• Taylor, Jared; Mitsunobu Yamamoto (1984). Shado obu Japan (in Japanese). Tokyo: Kobunsha. ISBN 978-4-334-96006-3. 
  • Taylor, Jared (1992). Paved With Good Intentions: The Failure of Race Relations in Contemporary America. New York: Carroll & Graf. ISBN 0-88184-866-2. 
  • Taylor, Jared (1998). The Real American Dilemma: Race, Immigration, and the Future of America. Oakton, Va.: New Century Foundation. ISBN 0-9656383-0-8. 
  • McDaniel, George, ed. (2003). A Race Against Time: Racial Heresies for the 21st Century. Oakton, Va.: New Century Foundation. ISBN 0-9656383-2-4.  foreword by Jared Taylor
  • Taylor, Jared (2011). White Identity: Racial Consciousness in the 21st Century. Oakton, Va.: New Century Foundation. ISBN 0-9656383-9-1. 
  • Taylor, Jared (2014). Face to Face with Race. Oakton, Va.: New Century Foundation. ISBN 0-9838910-2-8. 

See also[edit]


  1. ^ "Inside the White Supremacist Group that Influenced Charleston Shooting Suspect". TIME. 
  2. ^ Devine, Curt; Griffin, Drew; Bronstein, Scott (24 June 2015). "White supremacist group stands by racist ideology". CNN Investigations. Retrieved 15 July 2015.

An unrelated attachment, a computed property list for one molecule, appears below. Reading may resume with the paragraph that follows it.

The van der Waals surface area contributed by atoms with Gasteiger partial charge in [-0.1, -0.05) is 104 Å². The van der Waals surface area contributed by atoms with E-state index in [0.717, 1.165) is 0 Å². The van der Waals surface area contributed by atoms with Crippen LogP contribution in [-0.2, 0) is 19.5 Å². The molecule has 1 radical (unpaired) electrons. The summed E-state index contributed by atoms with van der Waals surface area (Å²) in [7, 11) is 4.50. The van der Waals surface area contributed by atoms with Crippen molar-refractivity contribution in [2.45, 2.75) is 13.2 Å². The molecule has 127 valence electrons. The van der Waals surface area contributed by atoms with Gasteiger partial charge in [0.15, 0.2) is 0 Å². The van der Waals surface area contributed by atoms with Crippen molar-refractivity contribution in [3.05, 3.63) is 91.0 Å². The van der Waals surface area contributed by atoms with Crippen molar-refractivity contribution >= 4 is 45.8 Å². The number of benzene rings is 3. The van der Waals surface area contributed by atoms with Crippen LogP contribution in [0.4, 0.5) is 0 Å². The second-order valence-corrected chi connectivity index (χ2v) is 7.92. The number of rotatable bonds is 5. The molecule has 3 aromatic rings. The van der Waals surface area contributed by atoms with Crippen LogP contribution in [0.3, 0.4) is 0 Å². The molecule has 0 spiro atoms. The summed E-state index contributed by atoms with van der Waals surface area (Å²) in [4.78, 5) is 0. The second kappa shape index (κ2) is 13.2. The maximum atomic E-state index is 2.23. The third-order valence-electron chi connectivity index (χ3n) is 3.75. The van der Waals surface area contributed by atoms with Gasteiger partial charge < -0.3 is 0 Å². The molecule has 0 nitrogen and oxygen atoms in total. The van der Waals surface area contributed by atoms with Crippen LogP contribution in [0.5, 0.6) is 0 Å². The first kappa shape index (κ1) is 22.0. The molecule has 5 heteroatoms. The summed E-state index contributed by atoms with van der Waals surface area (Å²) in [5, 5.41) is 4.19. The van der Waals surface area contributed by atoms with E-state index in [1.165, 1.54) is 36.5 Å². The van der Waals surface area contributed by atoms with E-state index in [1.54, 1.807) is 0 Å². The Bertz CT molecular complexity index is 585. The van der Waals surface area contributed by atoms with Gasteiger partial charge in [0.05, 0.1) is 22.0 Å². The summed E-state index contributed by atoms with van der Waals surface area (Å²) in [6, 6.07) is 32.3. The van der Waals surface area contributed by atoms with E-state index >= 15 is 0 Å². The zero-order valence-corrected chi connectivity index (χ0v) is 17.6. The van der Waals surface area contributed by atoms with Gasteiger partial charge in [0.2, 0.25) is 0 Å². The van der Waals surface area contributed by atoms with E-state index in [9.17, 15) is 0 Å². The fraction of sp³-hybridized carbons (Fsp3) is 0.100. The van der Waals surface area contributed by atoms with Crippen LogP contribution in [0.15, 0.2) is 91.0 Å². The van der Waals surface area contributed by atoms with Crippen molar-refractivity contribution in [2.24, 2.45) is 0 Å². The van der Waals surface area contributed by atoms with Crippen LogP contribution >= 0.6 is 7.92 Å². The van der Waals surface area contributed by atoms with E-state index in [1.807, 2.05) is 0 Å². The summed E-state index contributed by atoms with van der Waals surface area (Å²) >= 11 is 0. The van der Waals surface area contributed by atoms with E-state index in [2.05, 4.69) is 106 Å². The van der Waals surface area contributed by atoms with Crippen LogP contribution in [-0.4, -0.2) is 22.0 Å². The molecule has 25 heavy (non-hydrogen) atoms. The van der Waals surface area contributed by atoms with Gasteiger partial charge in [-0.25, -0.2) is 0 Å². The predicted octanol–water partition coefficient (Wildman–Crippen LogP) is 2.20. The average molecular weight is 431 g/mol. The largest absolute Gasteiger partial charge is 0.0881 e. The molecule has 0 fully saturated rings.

3. ^ Doty, Roxanne Lynn (2009). The Law Into Their Own Hands: Immigration and the Politics of Exceptionalism. University of Arizona Press. p. 61. ISBN 0816527717. 
  4. ^ a b "Jared Taylor, a Racist in the Guise of 'Expert'". Dennis Roddy. Pittsburgh Post-Gazette. January 23, 2005.
  5. ^ American Renaissance Southern Poverty Law Center
  6. ^ [1]
  7. ^ [2]
  8. ^ McKelway, Doug (25 August 2016). "'Alt right' conservative movement embraces the Trump campaign". Fox News. Retrieved 26 August 2016. 
  9. ^ Keneally, Meghan (25 August 2016). "Explaining the 'Alt-Right' Movement That's Emerging as a Force in the 2016 Race". ABC News. Retrieved 26 August 2016. 
  10. ^ a b c d Swain & Nieli 2003, p. 87
  11. ^ a b "Jared Taylor/American Renaissance". Anti-Defamation League. 
  12. ^ Atkins 2011, pp. 59-60
  13. ^ Debryshire, John (December 23, 2010). "Noble Lies Are for Children: A Q&A With Jared Taylor". Taki's Magazine. 
  14. ^ YouTube
  15. ^ Leonard Zeskind (May 12, 2009). Blood and Politics: The History of the White Nationalist Movement from the Margins to the Mainstream. Farrar, Straus and Giroux. p. 370. ISBN 978-1-4299-5933-9. Retrieved November 28, 2015. 
  16. ^ Paved with Good Intentions, by Jared Taylor Archived April 25, 2008, at the Wayback Machine.